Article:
How ‘fast fashion’ is polluting drinking water

The making (and marketing) of a typical Young Scientist project

Ellie Concannon, Aoibhe Briscoe and Kate Owens from Coláiste Iognaid, Galway with their project on microbeads and microplastics in water at the 2018 BT Young Scientist & Technology Exhibition at the RDS. Photograph: Alan Betson / The Irish Times

Ellie Concannon, Aoibhe Briscoe and Kate Owens from Coláiste Iognaid, Galway with their project on microbeads and microplastics in water at the 2018 BT Young Scientist & Technology Exhibition at the RDS. Photograph: Alan Betson / The Irish Times

 

Microplastic contamination of tap water at a number of Galway national schools was found by three first-year students in their research for the BT Young Scientist &Technology Exhibition.

The research by the students at Coláiste Iognáid in Galway, Aoibhe Briscoe, Ellie Concannon, and Kate Owens, formed part of their project, “Think Before You Drink: Microplastics”, which earned them first place in their category and a special award issued by the EPA for best environmental project at the exhibition.

They analysed more than 40 tap water samples from 23 primary schools in Co Galway for microplastic contamination. They found that 96.9 per cent of all tested samples were contaminated.

They sought help from NUI Galway in conducting analysis of water samples, which is fully acknowledged in their project logbook.

Analysis of samples took place in lab facilities at the School of Geography and Archaeology at NUI Galway under the guidance and supervision of Dr Audrey Morley of the Ryan Institute for environmental, marine and energy research.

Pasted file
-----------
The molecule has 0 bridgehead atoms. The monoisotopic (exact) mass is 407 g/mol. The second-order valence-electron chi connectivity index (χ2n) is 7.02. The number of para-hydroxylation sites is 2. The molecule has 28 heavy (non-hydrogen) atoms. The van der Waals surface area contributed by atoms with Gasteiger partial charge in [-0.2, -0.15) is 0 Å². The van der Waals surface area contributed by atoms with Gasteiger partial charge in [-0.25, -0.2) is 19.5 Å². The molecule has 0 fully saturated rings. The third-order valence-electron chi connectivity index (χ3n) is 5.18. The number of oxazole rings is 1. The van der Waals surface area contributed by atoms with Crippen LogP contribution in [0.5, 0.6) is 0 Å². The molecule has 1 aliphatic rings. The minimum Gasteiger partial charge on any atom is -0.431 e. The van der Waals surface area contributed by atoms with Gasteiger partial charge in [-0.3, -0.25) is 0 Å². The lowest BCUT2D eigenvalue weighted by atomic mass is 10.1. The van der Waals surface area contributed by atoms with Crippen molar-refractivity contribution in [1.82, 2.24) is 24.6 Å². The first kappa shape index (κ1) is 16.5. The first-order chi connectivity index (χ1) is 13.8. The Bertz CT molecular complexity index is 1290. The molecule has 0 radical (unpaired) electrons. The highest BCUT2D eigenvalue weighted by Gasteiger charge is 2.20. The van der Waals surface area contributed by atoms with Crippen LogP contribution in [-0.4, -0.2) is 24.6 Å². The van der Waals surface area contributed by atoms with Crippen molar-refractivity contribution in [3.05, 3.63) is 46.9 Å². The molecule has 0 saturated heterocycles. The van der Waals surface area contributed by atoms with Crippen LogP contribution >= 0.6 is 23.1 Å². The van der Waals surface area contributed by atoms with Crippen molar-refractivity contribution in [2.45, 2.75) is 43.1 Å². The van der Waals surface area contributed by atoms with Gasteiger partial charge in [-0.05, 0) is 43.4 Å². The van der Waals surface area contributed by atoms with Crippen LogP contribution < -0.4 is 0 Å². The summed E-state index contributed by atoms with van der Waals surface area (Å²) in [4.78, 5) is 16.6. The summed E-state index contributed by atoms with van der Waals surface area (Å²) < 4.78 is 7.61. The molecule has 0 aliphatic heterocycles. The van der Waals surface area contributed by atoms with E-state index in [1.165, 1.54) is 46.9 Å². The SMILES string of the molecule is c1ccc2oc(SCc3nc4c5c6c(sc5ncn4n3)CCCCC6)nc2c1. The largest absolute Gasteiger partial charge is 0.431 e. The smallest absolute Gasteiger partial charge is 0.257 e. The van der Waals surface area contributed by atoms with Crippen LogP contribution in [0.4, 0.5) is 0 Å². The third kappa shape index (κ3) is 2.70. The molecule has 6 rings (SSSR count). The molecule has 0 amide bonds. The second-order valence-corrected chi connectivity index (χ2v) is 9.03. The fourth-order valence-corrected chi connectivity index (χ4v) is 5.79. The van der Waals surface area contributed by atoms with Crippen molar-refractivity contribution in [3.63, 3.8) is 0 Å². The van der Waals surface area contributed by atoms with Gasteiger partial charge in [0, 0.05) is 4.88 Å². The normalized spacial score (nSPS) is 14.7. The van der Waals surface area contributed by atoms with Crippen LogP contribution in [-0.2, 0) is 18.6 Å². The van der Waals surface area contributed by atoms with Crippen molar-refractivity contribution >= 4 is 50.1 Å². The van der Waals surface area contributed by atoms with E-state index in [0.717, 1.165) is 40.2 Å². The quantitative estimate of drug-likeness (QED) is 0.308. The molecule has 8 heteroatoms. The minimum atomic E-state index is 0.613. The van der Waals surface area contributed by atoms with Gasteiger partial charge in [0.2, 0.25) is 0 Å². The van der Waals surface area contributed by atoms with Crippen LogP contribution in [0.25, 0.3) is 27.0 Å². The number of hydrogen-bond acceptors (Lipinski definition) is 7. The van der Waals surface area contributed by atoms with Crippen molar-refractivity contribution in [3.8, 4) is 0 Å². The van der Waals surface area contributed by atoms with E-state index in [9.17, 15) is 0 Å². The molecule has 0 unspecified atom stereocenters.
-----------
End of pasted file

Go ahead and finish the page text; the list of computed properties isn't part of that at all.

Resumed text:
Dr Morley advised them on sample collection and analysis and ensured procedures followed protocols. Contamination controls were measured at regular intervals throughout the experiment to assess and assure the validity of results.

“The identification of microplastic using a microscope can be tedious and time consuming, requiring focus and concentration. . . I was very impressed with the level of dedication and persistence that Aoibhe, Ellie, and Kate brought to the project,” Dr Morley says. “It is great to see young women so excited about science and determined to bring about change.”

Kate Owens adds: “It was a revelation to us that our love of ‘fast fashion’ is polluting our drink water, simply by washing the clothes we wear. 77.8 per cent of the contamination we detected in the schools water supply were microfibres; synthetic fabric fibres that are so small that they could not be filtered by the public water works.

“Plastic bags and bottles, you can actually see and remove, but you cannot see these tiny, almost invisible microfibres that are bio-accumulating in our bodies, now that’s truly scary.”

She added: “Audrey [Morley]’s guidance and patience gave us a solid, scientific method to undertake our testing and that was the key to our credibility. We were total beginners and she was so incredibly generous with her time.”

They felt their findings were important and with “presentation sizzle”, they could get politicians and the public to listen to their environmental message. “So we practised our pitch, over and over until we could say it in our sleep and fine-tuned it over the four days at the RDS.”

“Dressed in our lab coats, no-one was safe and we cornered many politicians including Richard Bruton, Micheál Martin and Heather Humphreys. Leo Varadkar got away but we will be looking for him at the Mansion House in May 2018.”